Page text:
Engine Oil and Charcoal: Works on Paper – Vivan Sundaram
After the outbreak of the First Gulf War in 1991, Vivan Sundaram made an important set of around forty drawings, Engine Oil and Charcoal: Works on Paper, as a reaction to the horrors of massive oil spills, oil fires of volcanic lava, and the army squadrons burnt alive. Occupying a place in between drawing, painting and installation, these compositions mark a pivotal moment in the artist’s practice at a crucial historical juncture. Here, for the first time Sundaram abandoned conventional painting; this series marks his transition to the installation, video, digital photomontage, and multi-media work that defines his practice from 1991 onwards. The slick of crude oil becomes his medium, as he begins staining the surfaces of his paper with it to convey the televised accounts of the war. By rubbing charcoal with his fingers he creates a smoked effect, suggesting the scenes of a war-devastated landscape and the tortured earth, and signaling an unhinged common future. As Sundaram introduces burned engine oil into his drawings, he moves us to see and smell a barreling smoke and contamination by energetically applying the heavy fuel onto the surface of his paper. These drawings have become fragile artifacts in their own right, growing more brittle, discolored, and faded over time, reflecting the reality of eco-historical change that itself of crucial concern in the works.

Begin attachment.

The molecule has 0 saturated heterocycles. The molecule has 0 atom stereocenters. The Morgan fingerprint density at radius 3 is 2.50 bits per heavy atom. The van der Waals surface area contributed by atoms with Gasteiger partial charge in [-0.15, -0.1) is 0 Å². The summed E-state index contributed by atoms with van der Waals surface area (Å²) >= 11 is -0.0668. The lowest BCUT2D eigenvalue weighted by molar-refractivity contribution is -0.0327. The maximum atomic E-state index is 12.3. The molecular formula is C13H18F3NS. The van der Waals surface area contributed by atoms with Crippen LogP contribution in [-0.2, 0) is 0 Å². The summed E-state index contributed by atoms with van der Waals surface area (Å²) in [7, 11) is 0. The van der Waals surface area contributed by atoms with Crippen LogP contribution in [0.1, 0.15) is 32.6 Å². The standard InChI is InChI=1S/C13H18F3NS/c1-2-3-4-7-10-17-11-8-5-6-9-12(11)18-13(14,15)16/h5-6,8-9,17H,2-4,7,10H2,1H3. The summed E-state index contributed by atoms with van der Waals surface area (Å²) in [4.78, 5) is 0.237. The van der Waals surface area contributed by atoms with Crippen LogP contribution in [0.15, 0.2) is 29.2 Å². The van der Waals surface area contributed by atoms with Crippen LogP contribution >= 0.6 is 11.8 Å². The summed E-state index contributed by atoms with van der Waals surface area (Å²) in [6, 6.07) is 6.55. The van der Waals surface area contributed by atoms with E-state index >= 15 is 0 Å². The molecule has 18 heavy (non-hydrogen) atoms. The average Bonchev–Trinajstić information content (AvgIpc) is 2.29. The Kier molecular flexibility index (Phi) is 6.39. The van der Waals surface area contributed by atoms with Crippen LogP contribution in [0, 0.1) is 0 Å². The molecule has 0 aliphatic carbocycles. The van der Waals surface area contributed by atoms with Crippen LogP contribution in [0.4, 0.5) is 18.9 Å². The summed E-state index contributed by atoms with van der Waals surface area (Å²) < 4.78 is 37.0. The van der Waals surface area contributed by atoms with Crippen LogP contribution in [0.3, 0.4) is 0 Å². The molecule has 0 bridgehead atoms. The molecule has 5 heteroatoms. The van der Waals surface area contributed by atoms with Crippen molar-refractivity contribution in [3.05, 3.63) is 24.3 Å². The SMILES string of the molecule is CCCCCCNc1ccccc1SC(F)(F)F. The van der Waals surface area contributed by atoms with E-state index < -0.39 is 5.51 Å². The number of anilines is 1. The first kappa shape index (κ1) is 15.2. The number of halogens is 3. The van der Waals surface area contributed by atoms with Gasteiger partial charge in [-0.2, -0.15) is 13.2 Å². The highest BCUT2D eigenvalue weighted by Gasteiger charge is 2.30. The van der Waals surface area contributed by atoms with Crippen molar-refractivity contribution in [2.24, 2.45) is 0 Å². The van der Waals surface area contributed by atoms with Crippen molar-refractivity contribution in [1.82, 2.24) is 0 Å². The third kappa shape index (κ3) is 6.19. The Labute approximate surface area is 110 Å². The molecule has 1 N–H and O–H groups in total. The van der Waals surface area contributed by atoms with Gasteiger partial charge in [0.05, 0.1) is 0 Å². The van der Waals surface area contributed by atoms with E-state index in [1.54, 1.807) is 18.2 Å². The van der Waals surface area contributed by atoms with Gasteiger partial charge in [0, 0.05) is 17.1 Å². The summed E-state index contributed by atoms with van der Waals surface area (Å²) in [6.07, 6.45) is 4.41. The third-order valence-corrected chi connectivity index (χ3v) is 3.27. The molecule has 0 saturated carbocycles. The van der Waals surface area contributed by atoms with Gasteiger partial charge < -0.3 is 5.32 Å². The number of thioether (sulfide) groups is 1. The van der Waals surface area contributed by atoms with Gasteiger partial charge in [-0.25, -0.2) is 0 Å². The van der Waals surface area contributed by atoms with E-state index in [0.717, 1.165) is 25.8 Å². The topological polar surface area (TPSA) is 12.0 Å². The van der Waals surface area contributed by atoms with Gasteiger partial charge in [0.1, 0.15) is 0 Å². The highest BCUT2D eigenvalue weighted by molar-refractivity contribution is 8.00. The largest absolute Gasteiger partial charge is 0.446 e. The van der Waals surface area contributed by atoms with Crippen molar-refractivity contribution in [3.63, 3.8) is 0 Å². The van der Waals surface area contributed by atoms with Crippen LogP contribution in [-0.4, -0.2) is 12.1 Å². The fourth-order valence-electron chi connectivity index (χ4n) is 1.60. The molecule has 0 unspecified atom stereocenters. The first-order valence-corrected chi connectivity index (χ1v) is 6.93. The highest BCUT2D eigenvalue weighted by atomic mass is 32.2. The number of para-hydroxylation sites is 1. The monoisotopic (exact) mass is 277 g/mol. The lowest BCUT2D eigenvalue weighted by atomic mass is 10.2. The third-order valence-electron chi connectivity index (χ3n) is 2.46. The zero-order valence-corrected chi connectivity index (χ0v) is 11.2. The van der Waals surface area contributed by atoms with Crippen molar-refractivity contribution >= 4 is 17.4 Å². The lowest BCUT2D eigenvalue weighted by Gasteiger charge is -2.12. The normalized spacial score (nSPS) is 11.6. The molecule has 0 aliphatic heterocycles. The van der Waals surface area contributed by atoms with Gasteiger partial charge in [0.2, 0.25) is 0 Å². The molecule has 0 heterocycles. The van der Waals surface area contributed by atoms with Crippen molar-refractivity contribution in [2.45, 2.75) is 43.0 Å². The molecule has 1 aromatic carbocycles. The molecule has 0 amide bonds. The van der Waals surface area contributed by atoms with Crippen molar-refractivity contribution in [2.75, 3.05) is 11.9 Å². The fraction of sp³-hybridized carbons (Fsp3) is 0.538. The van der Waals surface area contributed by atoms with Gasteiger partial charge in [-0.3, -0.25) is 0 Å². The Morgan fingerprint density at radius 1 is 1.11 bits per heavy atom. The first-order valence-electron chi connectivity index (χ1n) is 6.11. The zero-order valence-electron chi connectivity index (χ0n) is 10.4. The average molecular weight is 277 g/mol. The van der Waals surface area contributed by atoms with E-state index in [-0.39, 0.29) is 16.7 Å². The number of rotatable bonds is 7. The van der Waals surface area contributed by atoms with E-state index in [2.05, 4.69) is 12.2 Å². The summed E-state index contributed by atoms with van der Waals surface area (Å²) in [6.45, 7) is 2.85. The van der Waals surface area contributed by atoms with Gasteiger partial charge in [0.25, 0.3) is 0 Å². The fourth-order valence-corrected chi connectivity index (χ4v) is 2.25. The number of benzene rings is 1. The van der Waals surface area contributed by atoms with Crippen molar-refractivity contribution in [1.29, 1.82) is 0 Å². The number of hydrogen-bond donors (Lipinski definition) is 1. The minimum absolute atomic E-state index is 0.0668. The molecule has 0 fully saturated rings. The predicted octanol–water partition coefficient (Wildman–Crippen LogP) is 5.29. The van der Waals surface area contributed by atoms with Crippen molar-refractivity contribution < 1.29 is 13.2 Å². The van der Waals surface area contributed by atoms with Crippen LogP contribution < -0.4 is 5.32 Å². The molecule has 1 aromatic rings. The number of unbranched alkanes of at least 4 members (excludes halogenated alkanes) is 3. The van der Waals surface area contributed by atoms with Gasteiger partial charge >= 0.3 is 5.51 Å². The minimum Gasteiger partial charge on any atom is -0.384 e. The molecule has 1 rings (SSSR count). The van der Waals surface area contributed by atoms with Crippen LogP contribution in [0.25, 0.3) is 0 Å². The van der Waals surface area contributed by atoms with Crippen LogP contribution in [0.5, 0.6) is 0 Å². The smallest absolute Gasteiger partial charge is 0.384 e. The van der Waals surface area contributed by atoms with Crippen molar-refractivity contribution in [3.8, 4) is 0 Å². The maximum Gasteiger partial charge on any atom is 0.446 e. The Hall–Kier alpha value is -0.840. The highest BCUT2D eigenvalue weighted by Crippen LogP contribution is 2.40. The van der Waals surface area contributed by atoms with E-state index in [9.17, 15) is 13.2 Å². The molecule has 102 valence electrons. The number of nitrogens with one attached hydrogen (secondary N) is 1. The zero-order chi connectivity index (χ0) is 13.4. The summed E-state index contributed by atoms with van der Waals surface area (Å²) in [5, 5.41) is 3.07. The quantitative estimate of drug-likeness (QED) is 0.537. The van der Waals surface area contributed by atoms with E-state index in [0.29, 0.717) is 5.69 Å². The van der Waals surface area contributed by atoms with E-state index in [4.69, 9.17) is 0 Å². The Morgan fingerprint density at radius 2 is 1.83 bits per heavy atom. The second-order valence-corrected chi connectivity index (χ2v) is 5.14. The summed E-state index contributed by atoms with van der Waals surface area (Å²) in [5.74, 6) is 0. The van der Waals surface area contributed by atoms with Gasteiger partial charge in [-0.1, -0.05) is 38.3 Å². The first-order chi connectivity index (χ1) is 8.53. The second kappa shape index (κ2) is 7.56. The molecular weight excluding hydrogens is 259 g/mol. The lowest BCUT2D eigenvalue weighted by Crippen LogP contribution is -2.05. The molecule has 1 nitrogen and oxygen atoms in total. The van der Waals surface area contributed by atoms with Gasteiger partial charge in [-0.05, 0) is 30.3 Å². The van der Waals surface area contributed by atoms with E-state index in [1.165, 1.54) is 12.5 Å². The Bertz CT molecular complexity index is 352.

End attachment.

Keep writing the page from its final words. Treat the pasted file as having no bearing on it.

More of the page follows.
Extracts from Mathur, Saloni. A Fragile Inheritance: Radical Stakes in Contemporary Indian Art. Duke University Press, Durham, 2019.